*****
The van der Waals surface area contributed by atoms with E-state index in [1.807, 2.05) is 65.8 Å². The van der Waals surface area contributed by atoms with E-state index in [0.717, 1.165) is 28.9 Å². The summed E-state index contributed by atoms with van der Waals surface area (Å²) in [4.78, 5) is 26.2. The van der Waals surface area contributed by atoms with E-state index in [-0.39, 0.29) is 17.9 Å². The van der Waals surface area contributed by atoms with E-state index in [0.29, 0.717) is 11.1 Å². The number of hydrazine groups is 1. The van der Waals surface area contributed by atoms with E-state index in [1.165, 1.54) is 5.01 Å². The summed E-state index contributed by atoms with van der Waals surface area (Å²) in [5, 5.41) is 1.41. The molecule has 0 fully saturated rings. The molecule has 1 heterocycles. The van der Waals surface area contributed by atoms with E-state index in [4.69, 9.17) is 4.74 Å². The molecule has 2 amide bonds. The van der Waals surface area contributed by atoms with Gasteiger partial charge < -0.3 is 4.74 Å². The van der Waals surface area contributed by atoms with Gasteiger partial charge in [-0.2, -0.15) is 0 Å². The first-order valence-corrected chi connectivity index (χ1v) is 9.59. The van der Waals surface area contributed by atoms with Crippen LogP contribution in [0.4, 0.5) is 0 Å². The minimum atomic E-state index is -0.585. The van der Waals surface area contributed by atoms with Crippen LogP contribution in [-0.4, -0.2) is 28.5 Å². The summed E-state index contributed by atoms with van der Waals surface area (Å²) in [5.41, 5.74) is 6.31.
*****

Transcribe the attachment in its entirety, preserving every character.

The van der Waals surface area contributed by atoms with E-state index in [1.807, 2.05) is 65.8 Å². The van der Waals surface area contributed by atoms with E-state index in [0.717, 1.165) is 28.9 Å². The summed E-state index contributed by atoms with van der Waals surface area (Å²) in [4.78, 5) is 26.2. The van der Waals surface area contributed by atoms with E-state index in [-0.39, 0.29) is 17.9 Å². The van der Waals surface area contributed by atoms with E-state index in [0.29, 0.717) is 11.1 Å². The number of hydrazine groups is 1. The van der Waals surface area contributed by atoms with E-state index in [1.165, 1.54) is 5.01 Å². The summed E-state index contributed by atoms with van der Waals surface area (Å²) in [5, 5.41) is 1.41. The molecule has 0 fully saturated rings. The molecule has 1 heterocycles. The van der Waals surface area contributed by atoms with E-state index in [4.69, 9.17) is 4.74 Å². The molecule has 2 amide bonds. The van der Waals surface area contributed by atoms with Gasteiger partial charge < -0.3 is 4.74 Å². The van der Waals surface area contributed by atoms with Gasteiger partial charge in [-0.2, -0.15) is 0 Å². The first-order valence-corrected chi connectivity index (χ1v) is 9.59. The van der Waals surface area contributed by atoms with Crippen LogP contribution in [0.4, 0.5) is 0 Å². The minimum atomic E-state index is -0.585. The van der Waals surface area contributed by atoms with Crippen LogP contribution in [-0.4, -0.2) is 28.5 Å². The summed E-state index contributed by atoms with van der Waals surface area (Å²) in [5.41, 5.74) is 6.31.